the load tax into his hands to be
disbursed by him.
Noble Baldwin said that 10 yeais
aco they had noble men as Gov
ernors, chiefs bom to com
mand, but fiom them we had
come down to a class of men
that w ere a hirm and a clog to the
working of the Government. Look
at the salaiy voted for Goveinois.
It was not as large as that of a
clerk in some of the departments be
cause it was considcicda sinecure,
and there w'cro no duties to be per
formed. There must be a change,
and the majority of the committee
admitted that. So far they all stood
on common ground. Tho majority
bill only made the officer a servant
to the Ministry, lie was called
Governor, bijt the name was a misno
mer, so far as it is understood by
the llawaiians, and what it implied
yeais ago. The onty way that any
department of government could be
car lied on successfully was to have
one head, one superintendent, and
not as that bill called foi, a lespon
siblc Ministry and a servant to carry
out their oiders. If this bill should
pass and the officer peiform the du
ties as prescribed by the bill, the
salary would have to be laiscd, as
no competent man could be found
who would take the place for 1800
a year. That salary was laige
enough before, because theie was
nothing to do. They had taken
duties from others and put them
upon the Governors, in older that
they might have something to do ;
but with all the dignity with which
the bill is clothed, by making it ob
ligatoiy for the Govcrnois to make
semi-annual tours of their guberna
torial districts on a salary of a se
cond class clerk, they will only be
looked upon as clerks, and not as Gov
ernors. Tlpie was no doubt that a
good Governor would be of benefit
to the Government, but he could
not be got for $1800 a year. The
aigument bi ought forwaid by the
majority of the committee, that the
Goveinois should have supervision
of the assessment and collection of
taxes was a good one, but the bill
that the Minisliy had given notice
of would cover this point, and
would scivc the puipose better than
a Governor could. They came into
that House pledged to retrench ex
penses, and they should take advan
tage of eveiy opportunity of doing
Rep. Kamauolia spoke in favor of
abolishing the ollice, as it was a le
quest through a petition from his
district to so abolish it.
Noble Liihiau said that dining
tho last session he voted against tho
bill abolishing the ollice of Gov
ernor. In early da3's people went
before the Governor for a marriage
licence, and the Governor asked the
man if he had given up all his other
wives. The man would answer cs.
The question was then asked the
woman if she liad given up all her
husbands. The answer would be
yes. The Governor would then ask
them if they wanted to marry each
other, and if the answer was yes, ho
would spit and the ceremony was
ended. lie also said that when a
boy at school in Ililo, in 1813, ho
saw the"attention paid by American
men-of-war ofllcers to tho Governor,
and thought it was a gieat olllce,
but now it has been stated and very
plausibly demonstrated that tho ol
llce is a useless one, and conse
quently he should vote to abolish it.
Rop. Padhaolc said the question
had been ably discussed on both
sides. He believed in the reduc
tion of expenses, but did not always
see tho drift of the Cabinet 111 the
policy offered by them, but" he was
of the opinion that expenses could
bo cut (low 11. IIo was of the same
opinion ii-jtlio houorablo NToblc Wide
mann, that tho olllce of the Piesi
di'iit of the Board of Health could
be lilli'd by an unsalaued olllcer, as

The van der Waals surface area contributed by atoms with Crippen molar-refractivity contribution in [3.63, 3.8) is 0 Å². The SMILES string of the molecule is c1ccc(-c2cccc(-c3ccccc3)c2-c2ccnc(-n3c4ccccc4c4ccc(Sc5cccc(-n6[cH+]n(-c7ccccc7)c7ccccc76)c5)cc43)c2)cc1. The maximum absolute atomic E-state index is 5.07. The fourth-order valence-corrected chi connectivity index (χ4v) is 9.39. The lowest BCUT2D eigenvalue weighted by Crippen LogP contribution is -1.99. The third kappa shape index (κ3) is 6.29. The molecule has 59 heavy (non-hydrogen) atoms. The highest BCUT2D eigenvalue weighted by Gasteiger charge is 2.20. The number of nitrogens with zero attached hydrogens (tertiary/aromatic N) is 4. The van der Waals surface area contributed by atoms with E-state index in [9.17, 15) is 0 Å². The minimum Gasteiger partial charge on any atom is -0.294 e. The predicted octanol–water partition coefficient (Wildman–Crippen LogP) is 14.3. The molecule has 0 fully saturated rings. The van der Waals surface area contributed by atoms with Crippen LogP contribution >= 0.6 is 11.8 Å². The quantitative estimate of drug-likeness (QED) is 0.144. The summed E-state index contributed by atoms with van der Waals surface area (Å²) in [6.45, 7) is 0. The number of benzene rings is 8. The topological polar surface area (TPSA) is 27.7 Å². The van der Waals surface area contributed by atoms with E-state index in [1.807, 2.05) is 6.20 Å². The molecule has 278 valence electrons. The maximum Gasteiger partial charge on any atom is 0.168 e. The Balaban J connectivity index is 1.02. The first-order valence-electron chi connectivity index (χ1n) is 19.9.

it was before the piosent adminis
tration. IIo said that it was noto
rious that ropiesentativcs from Mo
lokui succeeded in getting an appro
priation for loads and bridges for
that island, but it always ended
there, as no money was ever ex
pended foi such pin poses. Peihaps
it was because the money had to be
spent on Goveinois, and conse
quently theie was no money for
loads. Ho thoiefoio should sup
port the bill to abolish the olllce.
Noble Waterhouse said that ho w as
nominated and elected on a plat
form to do away with all unneces
sary olllces, and he should feel that
he was not doing justice to his con
stituents if he did not support the
bill to abolish the olllce.
A motion to put the previous
question was lost.
Noble Voung said that he expect
ed to be shut out, but was glad ho
was not. lie hoped the olllce of
Governor would be abolished. This
bill had to go through whole and
not patched up as the majoiity of
the committee recommend. In caily
days theie were good men as Gov
ernors, but since the advent of
Moieno coiiuptiou had crept in. It
was said of Solomon that he said
that theie was never a good woman.
Yes, said a woman, but Solomon
was not looking for good women.
So it has been with the appointing
of men to this olllce. Tlic appoint
ing power had not been looking for
good men to fill the olllce. There
roie he should support the bill to
abolish tho olllce.
Noble Smith said that so long as
we had good Ministeis it would be
very well to centialio the power in
them, but we may not always have
good Ministers, and the members
will rue their actions in granting
this centralization of power. Indi
vidually he believed it was a mis
take to leave the appointing powcis
ol judges in the hands of the Minis
lets. It should bo in the hands of
the Govcrnois. He did not believe
in centralization of power in tie
Minisliy, and believed the time
would come when such an action
would be Hied by those who weic
instrumental in thus placing it.
Minister Thuiston moved to lay
the committee bill on the table. The
ayes and noes were called on this
motion. Ayes 3."), noes 8.
The ayes and noes weic called to
pass the bill to abolish the office of
Governor, to engiossment, resulting
Ajcs Ministers Gicen, Austin,
Thurston, and Ashford; Nobles
Robinson, Young, Jaeger, "Water
house, Foster, Euliiau, Wight, Not
ley, "Wall, Townscnd, Hitchcock,
Baldwin, Bcrtelmann, and Dole;
Reps. Ilustace, Kalaukoa, Deacon,
Kamai, Kiniioj , Kauhano, Kamau
olia, 1'aiis, Nawahuic, Daniels,
llclckunihi, Ilorncr, Kawainui, "Wil
cox, and Rice 33.
Noes Nobles Smith, Richardson,
Widemann, Makec, and "Wilcox;
Reps. Naonc, C. Blown, F. Biown,
and Nakalcka 0.
The bill passed to engrossment to
be read a thud lime on Thuisday
Third leading of the preliminary
Appropriation Bill. Passed.
The House then adjourned until
10 a. 111. Wednesday.
3Gth Day Julv 11th.
The House opened at 10 a. in.,
Picsidcnt "W. R. Castle in the chair.
Roll called and absentees noted.